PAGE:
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When you apply for most traditional mortgages, you’ll give the lender a stack of documents to prove your financial health and show you can pay off the loan.

If your income is difficult to document or if you are looking to protect your privacy, another type of mortgage might be for you. Loans without documentation, as the name suggests, require little or no documentation from the borrower.

But there is a trade-off: you will usually pay a higher interest rate to get one of these loans.

Here’s what you need to know about no-doc loans:

What is a mortgage without a doc?

Non-documentation mortgage is a mortgage that does not require the borrower to provide standard income documents.

Instead of pay stubs, W-2 forms, and tax returns, lenders can accept bank statements as proof of income. They will also order an appraisal of the property to verify the resale potential of the investment.

Background: This type of loan has evolved over time. In the years leading up to the 2008 financial crisis, many lenders offered mortgages to borrowers without checking their ability to repay the loan.

When the market collapsed, many homeowners lost their jobs and defaulted or found themselves underwater on their mortgages.

Today, all lenders must follow federal laws to verify a borrower’s income and assets to ensure that he can pay his monthly mortgage payments.

The additional consumer protections make today’s docs-free loans a viable option for people with non-traditional incomes or those with complicated tax returns.

To verify: How to get a mortgage

Types of no-doc and low-doc mortgages

Several types of loans fall under the “no doc” umbrella.

Here’s what you might come across when shopping for a no-doc or low-doc loan:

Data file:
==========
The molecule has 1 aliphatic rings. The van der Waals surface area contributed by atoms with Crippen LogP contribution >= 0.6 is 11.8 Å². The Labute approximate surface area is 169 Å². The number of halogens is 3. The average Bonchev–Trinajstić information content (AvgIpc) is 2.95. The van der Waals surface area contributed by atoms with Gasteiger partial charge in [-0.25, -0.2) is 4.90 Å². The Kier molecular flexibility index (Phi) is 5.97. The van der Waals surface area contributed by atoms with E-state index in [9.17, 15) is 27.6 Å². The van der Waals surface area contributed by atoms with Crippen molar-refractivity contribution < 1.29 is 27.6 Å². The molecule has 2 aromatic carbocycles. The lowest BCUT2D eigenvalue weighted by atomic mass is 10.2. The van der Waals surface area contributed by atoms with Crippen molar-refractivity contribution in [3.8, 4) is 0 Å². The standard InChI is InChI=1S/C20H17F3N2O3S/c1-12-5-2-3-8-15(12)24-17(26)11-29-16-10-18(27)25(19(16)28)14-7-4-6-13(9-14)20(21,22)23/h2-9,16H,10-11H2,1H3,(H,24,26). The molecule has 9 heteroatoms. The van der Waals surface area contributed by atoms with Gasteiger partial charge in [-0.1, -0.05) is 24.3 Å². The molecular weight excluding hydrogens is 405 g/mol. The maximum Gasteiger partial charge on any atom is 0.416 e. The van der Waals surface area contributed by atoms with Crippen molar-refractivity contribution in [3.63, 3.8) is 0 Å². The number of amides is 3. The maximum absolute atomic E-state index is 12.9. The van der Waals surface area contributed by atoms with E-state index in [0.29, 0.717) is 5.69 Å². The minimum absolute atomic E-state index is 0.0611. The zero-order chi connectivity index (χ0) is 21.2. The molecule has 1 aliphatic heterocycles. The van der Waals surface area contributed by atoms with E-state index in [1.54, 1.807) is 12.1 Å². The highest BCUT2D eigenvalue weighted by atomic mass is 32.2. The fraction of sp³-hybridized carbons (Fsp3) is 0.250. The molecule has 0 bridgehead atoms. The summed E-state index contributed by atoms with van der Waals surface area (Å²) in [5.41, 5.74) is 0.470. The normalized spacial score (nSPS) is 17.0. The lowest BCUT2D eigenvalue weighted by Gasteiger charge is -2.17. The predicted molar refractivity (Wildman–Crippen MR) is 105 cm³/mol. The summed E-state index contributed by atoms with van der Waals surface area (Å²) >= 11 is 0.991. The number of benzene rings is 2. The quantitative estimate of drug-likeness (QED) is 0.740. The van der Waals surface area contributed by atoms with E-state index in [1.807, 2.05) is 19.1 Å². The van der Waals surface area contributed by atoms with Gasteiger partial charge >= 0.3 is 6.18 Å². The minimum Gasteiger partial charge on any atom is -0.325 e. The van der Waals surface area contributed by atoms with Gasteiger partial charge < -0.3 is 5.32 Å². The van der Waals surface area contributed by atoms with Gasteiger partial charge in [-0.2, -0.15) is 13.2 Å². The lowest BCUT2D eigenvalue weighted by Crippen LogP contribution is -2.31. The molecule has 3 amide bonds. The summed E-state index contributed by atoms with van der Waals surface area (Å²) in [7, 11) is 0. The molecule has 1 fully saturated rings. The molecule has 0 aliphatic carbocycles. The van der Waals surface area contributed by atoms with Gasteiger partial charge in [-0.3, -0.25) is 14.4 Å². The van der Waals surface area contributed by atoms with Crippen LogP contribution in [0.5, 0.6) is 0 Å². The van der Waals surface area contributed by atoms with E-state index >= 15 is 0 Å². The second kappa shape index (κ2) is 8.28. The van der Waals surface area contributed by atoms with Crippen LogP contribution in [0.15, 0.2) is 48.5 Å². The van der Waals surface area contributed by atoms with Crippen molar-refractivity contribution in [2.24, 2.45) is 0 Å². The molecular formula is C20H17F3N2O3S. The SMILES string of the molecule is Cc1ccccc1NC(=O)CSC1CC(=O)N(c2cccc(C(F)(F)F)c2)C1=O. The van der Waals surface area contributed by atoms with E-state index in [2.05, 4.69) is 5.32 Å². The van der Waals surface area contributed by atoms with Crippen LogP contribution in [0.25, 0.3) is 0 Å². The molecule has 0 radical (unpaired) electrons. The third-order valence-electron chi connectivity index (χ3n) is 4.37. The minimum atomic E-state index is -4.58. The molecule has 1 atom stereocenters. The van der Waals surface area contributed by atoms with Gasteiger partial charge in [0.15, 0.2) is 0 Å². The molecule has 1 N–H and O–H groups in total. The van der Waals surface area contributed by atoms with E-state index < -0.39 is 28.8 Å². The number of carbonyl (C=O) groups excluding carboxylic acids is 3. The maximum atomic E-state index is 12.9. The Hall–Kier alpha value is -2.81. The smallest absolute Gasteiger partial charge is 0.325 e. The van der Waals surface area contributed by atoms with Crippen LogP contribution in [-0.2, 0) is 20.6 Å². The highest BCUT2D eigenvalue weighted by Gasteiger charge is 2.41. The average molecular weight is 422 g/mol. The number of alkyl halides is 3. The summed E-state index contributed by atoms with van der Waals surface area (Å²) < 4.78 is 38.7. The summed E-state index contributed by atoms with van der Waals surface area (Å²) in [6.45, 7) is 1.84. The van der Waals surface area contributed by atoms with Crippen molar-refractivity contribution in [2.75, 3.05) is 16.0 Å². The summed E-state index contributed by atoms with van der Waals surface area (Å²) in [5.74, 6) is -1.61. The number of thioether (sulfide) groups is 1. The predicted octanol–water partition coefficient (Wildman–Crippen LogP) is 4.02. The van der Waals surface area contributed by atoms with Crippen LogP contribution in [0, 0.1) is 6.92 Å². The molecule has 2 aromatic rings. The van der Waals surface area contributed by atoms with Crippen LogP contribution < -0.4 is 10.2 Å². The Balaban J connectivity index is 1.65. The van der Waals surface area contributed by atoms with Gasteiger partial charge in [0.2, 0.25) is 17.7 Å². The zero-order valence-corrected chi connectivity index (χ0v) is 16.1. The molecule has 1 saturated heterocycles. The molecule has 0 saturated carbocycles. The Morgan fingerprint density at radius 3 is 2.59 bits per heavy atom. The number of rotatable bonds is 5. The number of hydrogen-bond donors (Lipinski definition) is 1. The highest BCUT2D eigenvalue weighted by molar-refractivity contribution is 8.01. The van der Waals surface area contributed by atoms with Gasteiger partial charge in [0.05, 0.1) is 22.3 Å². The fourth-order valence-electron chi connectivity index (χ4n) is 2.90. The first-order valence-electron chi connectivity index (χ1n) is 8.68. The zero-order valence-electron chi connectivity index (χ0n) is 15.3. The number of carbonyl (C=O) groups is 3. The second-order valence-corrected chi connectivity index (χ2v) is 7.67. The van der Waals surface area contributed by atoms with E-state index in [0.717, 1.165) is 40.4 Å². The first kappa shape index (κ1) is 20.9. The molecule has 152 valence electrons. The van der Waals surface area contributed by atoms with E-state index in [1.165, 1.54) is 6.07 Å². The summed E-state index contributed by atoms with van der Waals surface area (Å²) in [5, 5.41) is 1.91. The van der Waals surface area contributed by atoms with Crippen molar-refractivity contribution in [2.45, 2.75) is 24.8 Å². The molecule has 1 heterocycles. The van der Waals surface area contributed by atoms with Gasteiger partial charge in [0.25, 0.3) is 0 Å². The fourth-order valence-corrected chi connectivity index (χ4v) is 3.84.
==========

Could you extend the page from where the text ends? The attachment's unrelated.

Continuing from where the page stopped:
SISA (Declared income, Declared assets)

When you apply for a stated income and stated asset loan, you disclose your annual income and assets on the mortgage application, and the lender agrees to accept the numbers you provide.

These loans prevailed until the 2008 financial crisis and played a major role in the real estate crash.

After the passage of the Dodd-Frank Act in 2010, these loans became severely limited and are no longer available for owner-occupied properties.

A good fit for: Borrowers looking to buy investment property.

SIVA (Declared Income, Verified Assets)

With stated income and verified asset loans, the borrower again indicates their income on the mortgage application, but the lender verifies the borrower’s assets. Lenders typically ask for six to 24 months of bank statements.

A good fit for: Independent borrowers with high equity. But people who primarily depend on cash for their income, such as restaurant waiters and salespeople, could also benefit from this type of mortgage as long as they have a bank account.

NIVA (no income verification, verified assets)

Loans with no income and verified assets are similar to SIVA loans except that the borrower does not disclose their income at all on the mortgage application. The lender only checks the assets of the borrower.

A good fit for: Borrowers, such as retirees, who have no employment income but who regularly draw funds from their retirement accounts. The retiree will need to provide statements from their retirement account, 401 (k) or other investment accounts to document their assets.

NINA (no income verification, no asset verification)

No-income and no-asset loans have the least requirements of all no-doc and low-doc loans. The borrower does not indicate their income or assets on the mortgage application.

They will simply provide their name, social security number, the down payment amount and the address of the financed property. But the lender still has to make a good faith effort to verify that the borrower can repay the loan.

Approval is based primarily on the property’s value, as well as the borrower’s value. credit rating, a down payment and some type of proof of how they will make the monthly payments.

For example, real estate investors who buy rental properties can show that they will have enough rental income from the property to cover the new mortgage payment.

A good fit for: Borrowers who are unable or unwilling to deliver the required paperwork on a traditional mortgage – for example, someone seeking maximum privacy, employed by a foreign company, or using an inheritance to purchase the home. They will generally need a clean credit history to qualify.